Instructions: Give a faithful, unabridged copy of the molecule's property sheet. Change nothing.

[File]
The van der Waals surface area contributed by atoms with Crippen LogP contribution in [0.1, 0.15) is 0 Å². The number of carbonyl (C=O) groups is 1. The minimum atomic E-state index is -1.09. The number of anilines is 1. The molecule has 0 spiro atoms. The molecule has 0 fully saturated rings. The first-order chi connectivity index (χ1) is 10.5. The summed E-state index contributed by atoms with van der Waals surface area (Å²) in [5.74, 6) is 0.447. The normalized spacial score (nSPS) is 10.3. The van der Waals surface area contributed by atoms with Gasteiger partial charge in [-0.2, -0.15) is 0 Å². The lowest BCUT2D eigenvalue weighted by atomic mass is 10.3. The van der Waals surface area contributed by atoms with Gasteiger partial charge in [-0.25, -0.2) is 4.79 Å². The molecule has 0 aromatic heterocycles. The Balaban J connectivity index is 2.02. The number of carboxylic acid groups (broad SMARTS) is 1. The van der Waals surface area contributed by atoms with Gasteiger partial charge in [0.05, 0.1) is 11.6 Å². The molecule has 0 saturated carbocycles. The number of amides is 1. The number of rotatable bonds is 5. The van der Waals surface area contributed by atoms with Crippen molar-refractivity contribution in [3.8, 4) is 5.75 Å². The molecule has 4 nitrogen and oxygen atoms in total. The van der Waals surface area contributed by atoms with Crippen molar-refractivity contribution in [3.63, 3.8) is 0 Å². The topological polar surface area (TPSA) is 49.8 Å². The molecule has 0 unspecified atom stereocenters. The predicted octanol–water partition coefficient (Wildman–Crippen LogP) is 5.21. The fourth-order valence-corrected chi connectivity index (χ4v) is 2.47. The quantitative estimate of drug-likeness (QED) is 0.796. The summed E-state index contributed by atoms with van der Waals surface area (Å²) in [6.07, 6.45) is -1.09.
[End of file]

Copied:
The van der Waals surface area contributed by atoms with Crippen LogP contribution in [0.1, 0.15) is 0 Å². The number of carbonyl (C=O) groups is 1. The minimum atomic E-state index is -1.09. The number of anilines is 1. The molecule has 0 spiro atoms. The molecule has 0 fully saturated rings. The first-order chi connectivity index (χ1) is 10.5. The summed E-state index contributed by atoms with van der Waals surface area (Å²) in [5.74, 6) is 0.447. The normalized spacial score (nSPS) is 10.3. The van der Waals surface area contributed by atoms with Gasteiger partial charge in [-0.2, -0.15) is 0 Å². The lowest BCUT2D eigenvalue weighted by atomic mass is 10.3. The van der Waals surface area contributed by atoms with Gasteiger partial charge in [-0.25, -0.2) is 4.79 Å². The molecule has 0 aromatic heterocycles. The Balaban J connectivity index is 2.02. The number of carboxylic acid groups (broad SMARTS) is 1. The van der Waals surface area contributed by atoms with Gasteiger partial charge in [0.05, 0.1) is 11.6 Å². The molecule has 0 saturated carbocycles. The number of amides is 1. The number of rotatable bonds is 5. The van der Waals surface area contributed by atoms with Crippen molar-refractivity contribution in [3.8, 4) is 5.75 Å². The molecule has 4 nitrogen and oxygen atoms in total. The van der Waals surface area contributed by atoms with Crippen molar-refractivity contribution in [3.63, 3.8) is 0 Å². The topological polar surface area (TPSA) is 49.8 Å². The molecule has 0 unspecified atom stereocenters. The predicted octanol–water partition coefficient (Wildman–Crippen LogP) is 5.21. The fourth-order valence-corrected chi connectivity index (χ4v) is 2.47. The quantitative estimate of drug-likeness (QED) is 0.796. The summed E-state index contributed by atoms with van der Waals surface area (Å²) in [6.07, 6.45) is -1.09.